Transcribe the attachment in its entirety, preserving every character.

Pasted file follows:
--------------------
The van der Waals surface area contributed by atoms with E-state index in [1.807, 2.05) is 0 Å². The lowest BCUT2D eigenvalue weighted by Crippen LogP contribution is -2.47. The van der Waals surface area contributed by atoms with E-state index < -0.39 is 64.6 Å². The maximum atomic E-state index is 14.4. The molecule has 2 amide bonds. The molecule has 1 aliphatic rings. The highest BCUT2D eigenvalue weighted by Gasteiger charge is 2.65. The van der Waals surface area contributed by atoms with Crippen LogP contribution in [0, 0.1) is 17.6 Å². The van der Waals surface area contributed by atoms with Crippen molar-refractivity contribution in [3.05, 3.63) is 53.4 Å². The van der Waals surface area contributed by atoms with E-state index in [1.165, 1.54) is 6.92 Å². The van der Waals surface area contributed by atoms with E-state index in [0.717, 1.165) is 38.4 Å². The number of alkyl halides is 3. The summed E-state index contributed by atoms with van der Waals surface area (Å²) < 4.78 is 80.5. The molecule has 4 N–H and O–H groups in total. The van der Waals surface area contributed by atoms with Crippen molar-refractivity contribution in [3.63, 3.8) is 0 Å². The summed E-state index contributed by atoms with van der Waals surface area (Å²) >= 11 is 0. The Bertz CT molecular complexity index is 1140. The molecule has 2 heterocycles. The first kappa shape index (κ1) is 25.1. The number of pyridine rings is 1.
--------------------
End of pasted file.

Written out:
The van der Waals surface area contributed by atoms with E-state index in [1.807, 2.05) is 0 Å². The lowest BCUT2D eigenvalue weighted by Crippen LogP contribution is -2.47. The van der Waals surface area contributed by atoms with E-state index < -0.39 is 64.6 Å². The maximum atomic E-state index is 14.4. The molecule has 2 amide bonds. The molecule has 1 aliphatic rings. The highest BCUT2D eigenvalue weighted by Gasteiger charge is 2.65. The van der Waals surface area contributed by atoms with Crippen LogP contribution in [0, 0.1) is 17.6 Å². The van der Waals surface area contributed by atoms with Crippen molar-refractivity contribution in [3.05, 3.63) is 53.4 Å². The van der Waals surface area contributed by atoms with E-state index in [1.165, 1.54) is 6.92 Å². The van der Waals surface area contributed by atoms with E-state index in [0.717, 1.165) is 38.4 Å². The number of alkyl halides is 3. The summed E-state index contributed by atoms with van der Waals surface area (Å²) < 4.78 is 80.5. The molecule has 4 N–H and O–H groups in total. The van der Waals surface area contributed by atoms with Crippen molar-refractivity contribution in [3.63, 3.8) is 0 Å². The summed E-state index contributed by atoms with van der Waals surface area (Å²) >= 11 is 0. The Bertz CT molecular complexity index is 1140. The molecule has 2 heterocycles. The first kappa shape index (κ1) is 25.1. The number of pyridine rings is 1.